Pulses and eggs, meat and fish became costlier by 19.10 per cent and 14.19 per cent in November. These food items also saw a price surge by 14.96 per cent and 11.40 per cent respectively in November last year.

For the fuel and power category, inflation moderated to 10.02 per cent during the month from 15.48 per cent in November 2011. However, diesel inflation increased by 14.60 per cent last month.

In the manufactured items category, prices of cotton textiles, man-made textile, iron and steel, paper products besides rubber and plastic products rose relatively at a lower pace compared to the same month of the previous year.

The rate of price rise in the manufactured products was 5.41 per cent in November, as against 8.17 per cent in the corresponding month of last year.

Inflation for September was revised upwards to 8.07 per cent from 7.81 per cent as per provisional estimates.

India's November inflation lowest in 10 months

(Reuters): India's wholesale inflation cooled to its weakest pace in 10 months in November, a positive sign for the struggling economy but probably not a big enough slowdown to persuade the central bank cut interest rates next week.

The wholesale price index (WPI), India's main inflation gauge, rose 7.24 percent from a year earlier, below expectations for a rise of 7.6 percent and below October's 7.45 percent.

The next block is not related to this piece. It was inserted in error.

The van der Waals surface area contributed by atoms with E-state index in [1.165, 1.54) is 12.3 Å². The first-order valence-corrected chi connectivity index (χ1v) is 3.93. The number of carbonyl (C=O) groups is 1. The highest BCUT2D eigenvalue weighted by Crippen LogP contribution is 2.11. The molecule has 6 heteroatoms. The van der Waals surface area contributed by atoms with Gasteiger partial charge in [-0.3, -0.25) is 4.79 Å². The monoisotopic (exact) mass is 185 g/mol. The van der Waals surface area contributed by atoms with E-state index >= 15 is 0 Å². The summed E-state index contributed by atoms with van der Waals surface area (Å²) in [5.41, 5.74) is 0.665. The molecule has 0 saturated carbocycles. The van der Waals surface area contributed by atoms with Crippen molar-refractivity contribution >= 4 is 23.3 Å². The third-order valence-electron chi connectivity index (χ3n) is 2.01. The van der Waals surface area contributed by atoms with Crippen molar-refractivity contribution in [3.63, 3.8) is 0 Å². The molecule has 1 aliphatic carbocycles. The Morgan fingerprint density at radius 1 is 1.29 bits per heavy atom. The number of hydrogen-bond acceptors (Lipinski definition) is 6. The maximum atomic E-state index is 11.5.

An easing in annual fuel and manufacturing inflation helped rein in price pressures. "I don't think the RBI will be in a position to reduce policy rates on Dec. 18," said Rupa Rege Nitsure of Mumbai's Bank of Baroda. "But, the probability of a rate reduction in the month of January has now gone up."

India's 1-year overnight index swap fell around 3 basis points after Friday's data.

The inflation data comes after a spike in industrial outputin October and data indicating that infrastructure output and investment is picking up, raising hopes a long slide in India's economic growth is coming to an end.

However, the economy is still headed for the weakest full-year growth in a decade, at about 6 percent, far below the near double-digit pace before the global financial crisis.

The Reserve Bank of India (RBI) has not lowered interest rates since April because inflation has remained near 7 percent, exacerbated by a weak rupee that has added to the cost of fuel imports.

The central bank has said any interest rate cut is "highly improbable" at the policy meeting on Tuesday. But given the sharply lower number, some analysts now see an outside chance the bank will change its mind.

"Given the food and manufacturing prices are much better behaved than what many private analysts had predicted, we expect inflation by March-end to be sub-7 percent," said A Prasanna, an economist at ICICI Securities in Mumbai.

"There is nothing that should stop them from cutting rates in December," Prasanna said.

Rating agency Standard & Poor's warned again on Tuesday that India's credit rating faces a one-in-three chance of being downgraded to junk over next 24 months because of a heavy debt burden and pressure on the fiscal deficit, which is seen overshooting a target of 5.3 percent in the fiscal year ending in March.